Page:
I learn so much from kids. I love and need to be around them.
I’d asked Little Pookie how she liked Ethiopia (they were visiting) and she answered with a sad voice, “It’s good but things don’t always turn out right and I just have to give up about it.”
Yep. She is quickly learning to adapt to the reality of the world.
I am sitting on the couch with heavy-duty earphones on. Just outside the window in the curve of our driveway a beautiful oak tree is being cut down.
The sounds and sights of it are making me grumpy.
Doesn’t seem right, and I just have to give up about it.
I got a text with some sad news. My very dear and joyful neighbor is in the hospital and from there will be moving to assisted living near her daughter in Tennessee.
The thoughts that there are no more visits or stories or puzzles or games with her is grieving me.
It’s not right, but I just have to give up about it.
I had a wonderful week with my sister in New Hampshire, followed by another wonderful week hosting Bolivian friends and others, the first groups of friends in our home in two years! Oh, how I loved it!
But then came the goodbyes and regrets and exhaustion.
Plus guilt and shame. Sarah, you should be praising God for all His blessings!
I am not right and I am trying to give up about that, too.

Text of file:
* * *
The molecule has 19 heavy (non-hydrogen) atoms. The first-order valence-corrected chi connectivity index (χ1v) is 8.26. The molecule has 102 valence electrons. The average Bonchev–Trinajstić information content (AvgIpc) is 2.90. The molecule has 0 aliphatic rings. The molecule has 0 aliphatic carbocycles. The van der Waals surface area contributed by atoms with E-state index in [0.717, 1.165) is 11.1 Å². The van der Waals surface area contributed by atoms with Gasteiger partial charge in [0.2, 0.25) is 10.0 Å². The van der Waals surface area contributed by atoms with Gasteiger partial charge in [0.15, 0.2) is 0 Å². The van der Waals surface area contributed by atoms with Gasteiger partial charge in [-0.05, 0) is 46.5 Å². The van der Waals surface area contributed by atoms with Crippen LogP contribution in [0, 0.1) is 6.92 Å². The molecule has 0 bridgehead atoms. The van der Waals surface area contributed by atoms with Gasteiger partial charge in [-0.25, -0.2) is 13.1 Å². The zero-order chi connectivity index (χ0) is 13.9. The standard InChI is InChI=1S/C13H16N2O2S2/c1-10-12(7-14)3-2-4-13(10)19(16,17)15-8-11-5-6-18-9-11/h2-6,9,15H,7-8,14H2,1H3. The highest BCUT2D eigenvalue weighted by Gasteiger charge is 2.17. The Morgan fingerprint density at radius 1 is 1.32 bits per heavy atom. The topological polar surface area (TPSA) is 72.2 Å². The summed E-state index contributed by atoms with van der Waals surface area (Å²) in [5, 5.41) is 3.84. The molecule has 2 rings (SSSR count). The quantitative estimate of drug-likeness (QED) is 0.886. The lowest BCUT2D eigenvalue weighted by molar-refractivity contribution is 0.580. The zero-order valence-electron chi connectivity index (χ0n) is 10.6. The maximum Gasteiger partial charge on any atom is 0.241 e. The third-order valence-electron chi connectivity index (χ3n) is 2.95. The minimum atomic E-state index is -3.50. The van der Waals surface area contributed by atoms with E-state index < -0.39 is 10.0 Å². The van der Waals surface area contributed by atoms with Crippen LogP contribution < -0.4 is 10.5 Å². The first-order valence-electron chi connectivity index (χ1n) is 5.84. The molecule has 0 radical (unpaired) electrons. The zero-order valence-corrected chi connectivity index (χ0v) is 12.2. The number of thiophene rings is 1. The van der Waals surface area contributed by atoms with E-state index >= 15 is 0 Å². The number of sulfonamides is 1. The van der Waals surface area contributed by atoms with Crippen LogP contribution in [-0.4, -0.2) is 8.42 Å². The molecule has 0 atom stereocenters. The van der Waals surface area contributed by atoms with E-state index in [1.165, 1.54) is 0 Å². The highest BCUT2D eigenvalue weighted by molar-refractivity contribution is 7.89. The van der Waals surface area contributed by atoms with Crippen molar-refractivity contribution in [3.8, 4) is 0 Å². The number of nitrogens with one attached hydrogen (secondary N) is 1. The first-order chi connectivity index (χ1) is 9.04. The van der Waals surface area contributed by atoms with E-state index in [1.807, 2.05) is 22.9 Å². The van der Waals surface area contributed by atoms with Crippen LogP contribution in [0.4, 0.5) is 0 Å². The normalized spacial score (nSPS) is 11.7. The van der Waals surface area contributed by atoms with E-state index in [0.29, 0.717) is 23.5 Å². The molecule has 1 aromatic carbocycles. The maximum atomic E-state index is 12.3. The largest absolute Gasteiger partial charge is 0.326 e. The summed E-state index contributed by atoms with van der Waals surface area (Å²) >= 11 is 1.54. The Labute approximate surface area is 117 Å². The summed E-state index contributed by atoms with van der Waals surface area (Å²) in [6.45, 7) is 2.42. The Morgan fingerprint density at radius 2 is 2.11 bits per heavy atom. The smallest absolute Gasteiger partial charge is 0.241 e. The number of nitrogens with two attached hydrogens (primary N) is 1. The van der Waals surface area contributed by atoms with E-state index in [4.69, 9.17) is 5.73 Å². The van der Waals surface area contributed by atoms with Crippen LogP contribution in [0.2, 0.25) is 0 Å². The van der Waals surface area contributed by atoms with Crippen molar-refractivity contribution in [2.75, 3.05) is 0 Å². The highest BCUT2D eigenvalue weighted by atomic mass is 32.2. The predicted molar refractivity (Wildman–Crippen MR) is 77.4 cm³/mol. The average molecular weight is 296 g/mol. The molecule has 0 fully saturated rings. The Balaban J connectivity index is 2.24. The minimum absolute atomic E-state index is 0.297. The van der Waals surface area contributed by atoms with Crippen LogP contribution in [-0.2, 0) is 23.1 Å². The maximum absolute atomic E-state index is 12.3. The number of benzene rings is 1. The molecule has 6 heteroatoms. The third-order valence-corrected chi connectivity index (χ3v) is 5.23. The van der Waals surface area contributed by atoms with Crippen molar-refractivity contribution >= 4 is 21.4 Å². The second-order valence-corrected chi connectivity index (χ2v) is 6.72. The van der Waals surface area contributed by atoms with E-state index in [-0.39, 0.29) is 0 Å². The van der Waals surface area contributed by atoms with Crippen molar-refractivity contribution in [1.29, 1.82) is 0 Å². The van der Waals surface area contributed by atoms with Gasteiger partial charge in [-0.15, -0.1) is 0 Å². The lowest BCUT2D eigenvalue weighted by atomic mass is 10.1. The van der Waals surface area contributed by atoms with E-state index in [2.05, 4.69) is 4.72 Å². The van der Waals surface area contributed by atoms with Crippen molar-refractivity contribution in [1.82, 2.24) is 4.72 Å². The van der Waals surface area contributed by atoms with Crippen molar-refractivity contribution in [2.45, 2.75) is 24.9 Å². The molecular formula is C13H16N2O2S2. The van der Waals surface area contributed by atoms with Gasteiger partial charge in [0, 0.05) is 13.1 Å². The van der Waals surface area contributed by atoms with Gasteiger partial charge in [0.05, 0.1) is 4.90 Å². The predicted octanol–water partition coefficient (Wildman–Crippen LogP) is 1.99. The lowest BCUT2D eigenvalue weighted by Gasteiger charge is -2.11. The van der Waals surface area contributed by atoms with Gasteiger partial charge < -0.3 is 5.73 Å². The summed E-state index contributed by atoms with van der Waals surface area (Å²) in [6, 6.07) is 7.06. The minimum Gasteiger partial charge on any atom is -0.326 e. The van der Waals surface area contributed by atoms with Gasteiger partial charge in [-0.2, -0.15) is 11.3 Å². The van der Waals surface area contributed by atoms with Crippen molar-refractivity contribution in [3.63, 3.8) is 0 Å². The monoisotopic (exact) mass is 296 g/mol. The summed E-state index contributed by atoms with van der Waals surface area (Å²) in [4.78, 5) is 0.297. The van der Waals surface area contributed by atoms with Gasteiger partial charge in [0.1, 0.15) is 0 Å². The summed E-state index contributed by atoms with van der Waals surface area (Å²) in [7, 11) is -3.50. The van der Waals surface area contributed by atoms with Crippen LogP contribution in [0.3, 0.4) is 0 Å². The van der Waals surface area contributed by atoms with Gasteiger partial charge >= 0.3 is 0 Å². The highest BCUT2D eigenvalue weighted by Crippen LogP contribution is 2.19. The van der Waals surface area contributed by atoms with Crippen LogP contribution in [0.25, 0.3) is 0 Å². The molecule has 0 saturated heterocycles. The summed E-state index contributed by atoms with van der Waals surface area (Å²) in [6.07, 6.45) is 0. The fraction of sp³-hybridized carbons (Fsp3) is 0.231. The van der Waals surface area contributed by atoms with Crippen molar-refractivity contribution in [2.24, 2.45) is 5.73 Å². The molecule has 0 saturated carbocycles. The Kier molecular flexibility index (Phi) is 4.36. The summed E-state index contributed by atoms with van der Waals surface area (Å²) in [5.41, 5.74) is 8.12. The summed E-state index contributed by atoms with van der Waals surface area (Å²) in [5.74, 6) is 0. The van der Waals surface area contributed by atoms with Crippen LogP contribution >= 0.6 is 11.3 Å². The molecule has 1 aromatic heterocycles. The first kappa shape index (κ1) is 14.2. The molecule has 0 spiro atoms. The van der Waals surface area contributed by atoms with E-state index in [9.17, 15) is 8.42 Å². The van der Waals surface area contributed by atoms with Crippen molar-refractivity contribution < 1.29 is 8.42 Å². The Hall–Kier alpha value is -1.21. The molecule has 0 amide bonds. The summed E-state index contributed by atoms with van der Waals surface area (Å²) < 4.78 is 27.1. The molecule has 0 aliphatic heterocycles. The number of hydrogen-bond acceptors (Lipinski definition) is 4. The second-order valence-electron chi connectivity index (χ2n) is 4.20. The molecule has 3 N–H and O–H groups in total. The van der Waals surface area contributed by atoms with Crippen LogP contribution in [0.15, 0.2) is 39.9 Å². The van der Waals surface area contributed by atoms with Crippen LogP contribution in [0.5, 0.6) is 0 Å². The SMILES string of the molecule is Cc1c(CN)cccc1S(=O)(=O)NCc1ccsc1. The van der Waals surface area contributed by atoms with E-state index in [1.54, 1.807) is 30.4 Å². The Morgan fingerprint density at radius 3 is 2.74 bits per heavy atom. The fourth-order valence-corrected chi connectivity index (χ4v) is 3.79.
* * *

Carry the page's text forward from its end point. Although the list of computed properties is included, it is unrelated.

When Little Pookie said those words, she was referring to an injustice she felt regarding a lollypop and her little brother.
I am so like her. When life is unfair, when I don’t get what I want, when I don’t get my way, especially if my way is right and good, I become grumpy and depressed.
The story l taught in Sunday School is an old familiar one but God had a new word for me.
Or I should say He reminded me what I am forgetting again.
Zacchaeus, that wee little man, was a tax collector who stole from his neighbors. He had no friends. None.
When Jesus came to his city, large crowds gathered around Him. Curious and determined Zacchaeus climbed up a tree to get a view of the famous Teacher.
Then Jesus walked near and He looked up. He saw Zacchaeus, and I imagine He smiled at him, a grown man sitting in a tree.
And He called his name.
Was Zacchaeus shocked that Jesus knew his name? Probably so.
And was he shocked again when Jesus told him to get down, go home and fix lunch for Him? I’m sure he was.
Shocked—and highly honored. And during lunch, Zacchaeus must have felt special. Loved. Accepted. Forgiven.
He was changed by Jesus’ smile of grace and mercy.
That’s what God wants me to remember.
Jesus is smiling at me right now.
With His help I shall resign myself about this world’s injustices and griefs; I shall let go of my guilt and shame; I will submit to His grace and mercy.
And so, I shall say of my life: Thanks be to God, it is good. Things don’t always turn out right but I am learning to give up about it.